U.S. factory production fell in April for a third time in four months with a broad decline led by weakness in machinery and motor vehicles, adding to signs of manufacturing sector weakness.
Manufacturing output contracted 0.5% after an unchanged reading the prior month, according to Federal Reserve data Wednesday that missed all estimates in Bloomberg's survey. Total industrial production, which also includes mines and utilities, also decreased 0.5% after the March figure was revised up to a 0.2% gain from a previously reported drop.
The report shows manufacturing losing momentum amid a trade war with China that’s raised prices and complicated business decisions. Those headwinds are poised to strengthen after President Donald Trump this month threatened fresh tariffs. Production of motor vehicles and parts fell the most in three months, while machinery output shrank the most since 2014. Business equipment fell the most since 2013 while output of consumer goods decreased the most since January, the Fed said. The data add to other signs of sluggishness in the sector, including recent declines in regional Fed factory gauges from Philadelphia to Dallas and Richmond. Still, a New York Fed report released earlier Wednesday showed activity in the region rebounded in May to the strongest level since November.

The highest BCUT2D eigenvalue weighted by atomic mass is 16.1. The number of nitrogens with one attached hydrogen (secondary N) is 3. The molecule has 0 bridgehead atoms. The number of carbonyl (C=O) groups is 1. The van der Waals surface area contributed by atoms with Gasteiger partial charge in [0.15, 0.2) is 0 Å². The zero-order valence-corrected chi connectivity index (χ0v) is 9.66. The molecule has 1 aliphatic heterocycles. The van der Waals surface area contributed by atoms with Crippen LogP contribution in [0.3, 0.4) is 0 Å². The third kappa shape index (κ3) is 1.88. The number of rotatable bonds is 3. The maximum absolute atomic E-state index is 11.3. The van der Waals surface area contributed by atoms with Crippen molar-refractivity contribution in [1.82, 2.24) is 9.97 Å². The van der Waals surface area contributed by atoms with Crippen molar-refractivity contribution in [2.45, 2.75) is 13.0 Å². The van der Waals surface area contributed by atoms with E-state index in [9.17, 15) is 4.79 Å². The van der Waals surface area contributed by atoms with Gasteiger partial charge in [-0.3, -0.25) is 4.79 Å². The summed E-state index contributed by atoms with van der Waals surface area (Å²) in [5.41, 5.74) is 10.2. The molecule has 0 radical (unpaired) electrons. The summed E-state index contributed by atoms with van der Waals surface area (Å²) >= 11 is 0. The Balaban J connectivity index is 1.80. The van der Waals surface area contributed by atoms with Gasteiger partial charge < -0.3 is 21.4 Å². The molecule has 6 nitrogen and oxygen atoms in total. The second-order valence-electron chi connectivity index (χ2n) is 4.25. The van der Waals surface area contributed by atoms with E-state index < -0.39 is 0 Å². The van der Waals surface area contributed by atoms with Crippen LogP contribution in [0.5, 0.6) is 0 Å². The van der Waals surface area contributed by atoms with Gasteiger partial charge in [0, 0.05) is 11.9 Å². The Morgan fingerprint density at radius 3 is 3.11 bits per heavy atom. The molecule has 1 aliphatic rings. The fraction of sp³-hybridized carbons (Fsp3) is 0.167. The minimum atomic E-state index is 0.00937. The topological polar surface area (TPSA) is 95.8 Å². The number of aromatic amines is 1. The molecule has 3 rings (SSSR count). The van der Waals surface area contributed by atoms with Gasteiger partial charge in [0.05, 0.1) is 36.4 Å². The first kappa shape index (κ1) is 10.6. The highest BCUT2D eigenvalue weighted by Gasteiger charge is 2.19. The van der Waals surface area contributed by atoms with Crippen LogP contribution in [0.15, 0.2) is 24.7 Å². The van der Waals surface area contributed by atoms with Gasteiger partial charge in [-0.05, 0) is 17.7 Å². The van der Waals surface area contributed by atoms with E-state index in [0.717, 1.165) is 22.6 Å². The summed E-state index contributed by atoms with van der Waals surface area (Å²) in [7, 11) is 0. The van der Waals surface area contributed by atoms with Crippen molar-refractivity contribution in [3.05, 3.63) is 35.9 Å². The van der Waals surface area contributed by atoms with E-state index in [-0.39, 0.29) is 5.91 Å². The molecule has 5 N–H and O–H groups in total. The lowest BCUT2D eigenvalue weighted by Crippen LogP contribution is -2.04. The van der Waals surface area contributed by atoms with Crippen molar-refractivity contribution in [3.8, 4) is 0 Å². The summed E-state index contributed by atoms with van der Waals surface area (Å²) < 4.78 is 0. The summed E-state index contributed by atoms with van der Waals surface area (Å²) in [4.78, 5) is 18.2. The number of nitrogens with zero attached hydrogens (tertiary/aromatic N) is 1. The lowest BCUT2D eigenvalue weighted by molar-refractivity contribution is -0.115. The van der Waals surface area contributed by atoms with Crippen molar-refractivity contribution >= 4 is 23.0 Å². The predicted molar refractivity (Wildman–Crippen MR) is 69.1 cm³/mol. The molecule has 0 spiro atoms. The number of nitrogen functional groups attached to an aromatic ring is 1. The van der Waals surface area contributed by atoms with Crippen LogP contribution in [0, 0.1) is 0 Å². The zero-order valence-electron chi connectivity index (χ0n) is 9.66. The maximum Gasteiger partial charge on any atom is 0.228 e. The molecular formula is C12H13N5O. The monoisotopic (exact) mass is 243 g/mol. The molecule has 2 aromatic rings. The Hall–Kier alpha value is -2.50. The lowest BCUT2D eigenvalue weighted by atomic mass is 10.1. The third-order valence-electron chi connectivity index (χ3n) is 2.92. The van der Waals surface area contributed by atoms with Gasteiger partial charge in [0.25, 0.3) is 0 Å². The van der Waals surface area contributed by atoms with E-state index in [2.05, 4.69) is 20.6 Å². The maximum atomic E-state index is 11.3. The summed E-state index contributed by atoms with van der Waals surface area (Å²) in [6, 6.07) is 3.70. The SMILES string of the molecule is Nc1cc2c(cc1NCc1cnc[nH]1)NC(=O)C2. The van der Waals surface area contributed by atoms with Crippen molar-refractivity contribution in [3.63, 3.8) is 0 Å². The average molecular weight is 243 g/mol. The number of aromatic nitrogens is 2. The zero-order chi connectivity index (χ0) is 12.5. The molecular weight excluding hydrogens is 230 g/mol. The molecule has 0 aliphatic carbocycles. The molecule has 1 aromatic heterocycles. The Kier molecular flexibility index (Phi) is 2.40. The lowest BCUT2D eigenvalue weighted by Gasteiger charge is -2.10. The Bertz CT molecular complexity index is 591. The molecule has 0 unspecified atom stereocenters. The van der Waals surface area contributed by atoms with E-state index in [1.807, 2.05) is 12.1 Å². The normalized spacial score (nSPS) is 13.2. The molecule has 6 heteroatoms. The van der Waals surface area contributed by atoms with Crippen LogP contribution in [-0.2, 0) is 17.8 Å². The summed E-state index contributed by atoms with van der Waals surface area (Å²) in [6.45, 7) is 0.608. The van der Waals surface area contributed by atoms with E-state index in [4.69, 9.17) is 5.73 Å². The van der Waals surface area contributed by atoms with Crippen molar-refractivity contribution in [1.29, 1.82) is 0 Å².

Capacity utilization, measuring the amount of a plant that is in use, decreased to a 14-month low of 77.9% from 78.5%.
Utility output shrank 3.5%, the most in four months, after rising the prior month.
Mining production advanced 1.6% for the first rise in four months.
The Fed's monthly data are volatile and often get revised. Manufacturing, which makes up about 75% of total industrial production, accounts for about 12% of the U.S. economy.
By Katia Dmitrieva